“We have participated in the largest at-scale remote work experiment the world has seen, and it has had a dramatic impact on the employee experience,” Microsoft CEO Satya Nadella said earlier this year when unveiling Microsoft Viva, the company’s new employee experience platform (EXP).
The nature of work has changed during the pandemic and businesses everywhere are figuring out how to adapt. “The worldwide shift to hybrid working models happening now is something most organizations have never had to deal with before,” Ben Reuveni, CEO and co-founder of talent marketplace software provider Gloat, told CMSWire, a publication for digital and marketing executives.
As a result, Reuveni said, “we’re seeing a number of new roles emerge within our talent marketplace that are designed to address this, with titles like Head of Hybrid Work, Head of Dynamic Work, and Workplace Environment Architect. Unilever … has a VP of Future of Work overseeing their shift to a hybrid working model. These roles tend to focus on managing the tools and technologies that keep hybrid offices connected and addressing the complex HR, leadership, and cultural needs of distributed teams.”
Tony Lee, vice president of content at SHRM (Society for Human Resource Management) is seeing the same thing in terms of new job titles that “have emerged due to the pandemic and the changing work world,” Lee told Convene, “and they reflect a heightened focus on remote and hybrid work.” But he also pointed to other new roles that have been created as a result of larger societal changes during the pandemic, roles that focus on employee health and wellness and social equity, as well as “an increased attempt to focus resources on generating revenue.” Lee rattled off a few: chief remote work officer, VP of cybersecurity, director of employee wellness, chief sustainability officer, and managing director of revenue growth. “Companies see the need to create job titles that address urgent workplace issues that aren’t expected to diminish anytime soon,” he said, “and they are expanding efforts to find talented, experienced candidates to fill these roles.”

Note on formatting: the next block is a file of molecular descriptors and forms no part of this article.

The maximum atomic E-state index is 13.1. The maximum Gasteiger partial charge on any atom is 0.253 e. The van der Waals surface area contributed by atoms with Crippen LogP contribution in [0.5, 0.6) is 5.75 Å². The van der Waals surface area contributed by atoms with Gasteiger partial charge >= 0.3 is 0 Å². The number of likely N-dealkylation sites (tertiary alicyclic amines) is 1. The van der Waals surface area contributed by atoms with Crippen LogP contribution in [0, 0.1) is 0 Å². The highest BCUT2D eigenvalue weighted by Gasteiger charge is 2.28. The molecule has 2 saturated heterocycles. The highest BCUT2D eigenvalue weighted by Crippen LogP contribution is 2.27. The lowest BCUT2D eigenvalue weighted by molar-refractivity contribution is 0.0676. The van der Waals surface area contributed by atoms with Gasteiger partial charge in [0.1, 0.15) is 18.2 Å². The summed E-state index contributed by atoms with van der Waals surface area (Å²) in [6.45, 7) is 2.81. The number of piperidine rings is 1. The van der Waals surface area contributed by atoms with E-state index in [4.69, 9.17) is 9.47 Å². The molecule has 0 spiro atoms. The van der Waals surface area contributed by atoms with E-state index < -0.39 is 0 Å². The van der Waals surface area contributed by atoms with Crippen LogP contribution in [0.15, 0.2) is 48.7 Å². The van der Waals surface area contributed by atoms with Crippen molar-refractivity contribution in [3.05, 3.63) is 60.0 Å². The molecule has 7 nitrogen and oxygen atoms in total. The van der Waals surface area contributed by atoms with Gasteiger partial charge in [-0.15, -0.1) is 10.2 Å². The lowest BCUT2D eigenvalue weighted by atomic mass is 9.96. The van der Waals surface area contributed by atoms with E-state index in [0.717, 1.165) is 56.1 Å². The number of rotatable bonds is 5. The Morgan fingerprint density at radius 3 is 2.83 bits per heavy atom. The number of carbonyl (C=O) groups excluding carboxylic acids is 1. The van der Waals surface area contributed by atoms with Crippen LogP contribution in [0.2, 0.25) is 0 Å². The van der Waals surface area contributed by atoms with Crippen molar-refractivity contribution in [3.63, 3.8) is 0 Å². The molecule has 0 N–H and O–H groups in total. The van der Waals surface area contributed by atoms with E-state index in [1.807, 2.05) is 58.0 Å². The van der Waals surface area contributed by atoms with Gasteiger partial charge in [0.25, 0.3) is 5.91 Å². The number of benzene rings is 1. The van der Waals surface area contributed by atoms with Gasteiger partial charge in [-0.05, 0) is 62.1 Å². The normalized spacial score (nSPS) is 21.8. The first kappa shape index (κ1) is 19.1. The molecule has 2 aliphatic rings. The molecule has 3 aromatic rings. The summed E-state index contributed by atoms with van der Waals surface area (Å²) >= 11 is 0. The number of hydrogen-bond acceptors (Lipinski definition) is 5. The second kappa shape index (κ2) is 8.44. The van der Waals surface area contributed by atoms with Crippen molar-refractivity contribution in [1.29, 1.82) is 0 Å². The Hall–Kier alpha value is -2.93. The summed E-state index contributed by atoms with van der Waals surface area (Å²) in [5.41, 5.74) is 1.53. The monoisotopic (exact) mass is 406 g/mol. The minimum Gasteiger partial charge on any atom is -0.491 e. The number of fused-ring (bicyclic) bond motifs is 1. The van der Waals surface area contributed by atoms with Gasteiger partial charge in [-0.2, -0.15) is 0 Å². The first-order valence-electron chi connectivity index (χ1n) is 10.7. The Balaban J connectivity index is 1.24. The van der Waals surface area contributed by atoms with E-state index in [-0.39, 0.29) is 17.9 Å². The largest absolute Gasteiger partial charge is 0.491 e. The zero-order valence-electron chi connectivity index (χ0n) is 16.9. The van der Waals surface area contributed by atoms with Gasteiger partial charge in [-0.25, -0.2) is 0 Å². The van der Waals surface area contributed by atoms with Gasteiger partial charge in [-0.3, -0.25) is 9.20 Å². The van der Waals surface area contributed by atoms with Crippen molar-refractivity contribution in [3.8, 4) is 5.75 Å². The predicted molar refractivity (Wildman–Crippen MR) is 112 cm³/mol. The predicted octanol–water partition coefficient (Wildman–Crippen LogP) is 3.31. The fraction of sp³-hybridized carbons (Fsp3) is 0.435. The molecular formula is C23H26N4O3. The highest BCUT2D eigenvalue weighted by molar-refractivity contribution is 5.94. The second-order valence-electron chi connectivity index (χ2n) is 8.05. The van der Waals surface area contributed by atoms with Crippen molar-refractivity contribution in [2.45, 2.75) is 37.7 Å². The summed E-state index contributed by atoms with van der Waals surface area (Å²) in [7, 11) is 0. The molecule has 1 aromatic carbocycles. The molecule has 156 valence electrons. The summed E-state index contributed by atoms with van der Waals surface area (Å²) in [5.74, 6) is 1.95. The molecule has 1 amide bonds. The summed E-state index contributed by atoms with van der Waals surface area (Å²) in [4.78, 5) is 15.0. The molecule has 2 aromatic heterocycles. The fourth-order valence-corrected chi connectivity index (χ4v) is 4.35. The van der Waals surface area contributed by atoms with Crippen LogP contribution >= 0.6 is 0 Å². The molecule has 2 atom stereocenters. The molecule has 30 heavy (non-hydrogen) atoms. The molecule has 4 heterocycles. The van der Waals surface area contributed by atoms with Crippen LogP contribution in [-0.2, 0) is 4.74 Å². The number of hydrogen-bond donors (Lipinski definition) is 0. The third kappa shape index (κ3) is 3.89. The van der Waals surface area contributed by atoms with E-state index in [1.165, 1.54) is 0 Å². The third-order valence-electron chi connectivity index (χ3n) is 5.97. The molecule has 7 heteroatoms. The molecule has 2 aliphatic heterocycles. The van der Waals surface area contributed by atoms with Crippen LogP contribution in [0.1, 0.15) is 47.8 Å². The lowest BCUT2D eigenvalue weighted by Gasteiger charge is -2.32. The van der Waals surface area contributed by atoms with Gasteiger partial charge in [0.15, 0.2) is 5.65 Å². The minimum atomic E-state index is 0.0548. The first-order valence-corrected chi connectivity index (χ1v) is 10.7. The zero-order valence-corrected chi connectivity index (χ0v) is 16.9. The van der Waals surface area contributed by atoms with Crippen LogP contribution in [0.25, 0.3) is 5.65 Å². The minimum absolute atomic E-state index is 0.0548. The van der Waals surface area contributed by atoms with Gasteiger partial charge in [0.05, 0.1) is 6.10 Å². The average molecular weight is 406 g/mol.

Michelle Russell is editor in chief of Convene.
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